I did not know Elder Sylvester Hassell, but I knew  individuals who were acquainted with him.  I was told that Hassell was a vegetarian, and abstained from all meats. He used a parasol to shield his fair complexion from direct sunlight, and always wore a coat and neckwear.  He was remembered by some as aloof and arrogant. Elder Hassell was ridiculed by some of his contemporaries for not being “strong in the faith.” Hassell maintained better relations with Elders of other sections of the country than he did in his own locale. Editors of religious periodicals of the day and Elder Hassell remained  friendly until his death. Jealousy abounded within the ranks of the Kehukee Association; this characteristic hastened the decline of the once august body. Ministerial jealousy was prevalent when I came on the scene, and obvious until the association finally reduced itself to irrelevance. I recall a question asked of me by  an elderly brother. The brother knew I was knowledgeable of Hassell’s History of the Church of God. He asked, “Do you think Hassell was strong in the faith?”  I thought the question was strange. I quickly realized what the brother meant by his expression  ‘in the faith’. What the question implied was, “Do you think Hassell was strong in absolute predestination?” The dogma of the absolute predestination of all things was the yardstick  by which a person’s faith was measured.  If a person did not strongly advocate predestination, they were not considered “strong in the faith.”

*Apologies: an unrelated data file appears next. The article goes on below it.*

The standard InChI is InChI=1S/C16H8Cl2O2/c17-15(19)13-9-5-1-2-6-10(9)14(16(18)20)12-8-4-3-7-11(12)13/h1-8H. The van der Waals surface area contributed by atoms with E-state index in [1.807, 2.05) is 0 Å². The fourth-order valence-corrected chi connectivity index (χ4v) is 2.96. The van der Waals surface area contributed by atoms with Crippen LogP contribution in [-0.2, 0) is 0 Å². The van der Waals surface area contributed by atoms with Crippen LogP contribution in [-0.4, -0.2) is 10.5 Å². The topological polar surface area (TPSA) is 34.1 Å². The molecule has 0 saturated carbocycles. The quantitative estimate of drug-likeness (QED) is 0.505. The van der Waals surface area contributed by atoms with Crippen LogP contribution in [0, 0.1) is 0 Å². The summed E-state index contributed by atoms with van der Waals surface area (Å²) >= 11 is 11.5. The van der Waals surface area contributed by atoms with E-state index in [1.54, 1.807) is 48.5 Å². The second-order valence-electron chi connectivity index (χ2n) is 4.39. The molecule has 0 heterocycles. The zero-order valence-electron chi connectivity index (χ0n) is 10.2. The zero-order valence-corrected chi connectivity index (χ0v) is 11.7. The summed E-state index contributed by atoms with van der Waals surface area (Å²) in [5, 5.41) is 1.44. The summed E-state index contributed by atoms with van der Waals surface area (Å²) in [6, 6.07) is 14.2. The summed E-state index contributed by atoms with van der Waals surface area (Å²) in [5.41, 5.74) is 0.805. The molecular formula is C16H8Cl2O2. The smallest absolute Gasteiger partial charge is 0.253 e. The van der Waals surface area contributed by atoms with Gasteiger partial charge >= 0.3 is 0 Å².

Primitive Baptist history clearly proves that the advocates of absolute predestination have declined and border on extinction. If  Elder Hassell had survived to prepare someone to follow in his steps,  our Primitive Baptist  history may have been different.   

      I was called upon to conduct the funeral of Elder Hassell’s last surviving son, Calvin.  The cremains of Calvin Hassell are interred at the base of the monument at the grave of his wife. Elder Hassell’s granddaughter and his great grandchildren were in attendance. Elder Hassell’s great grandchildren were not aware of his religious literary accomplishments.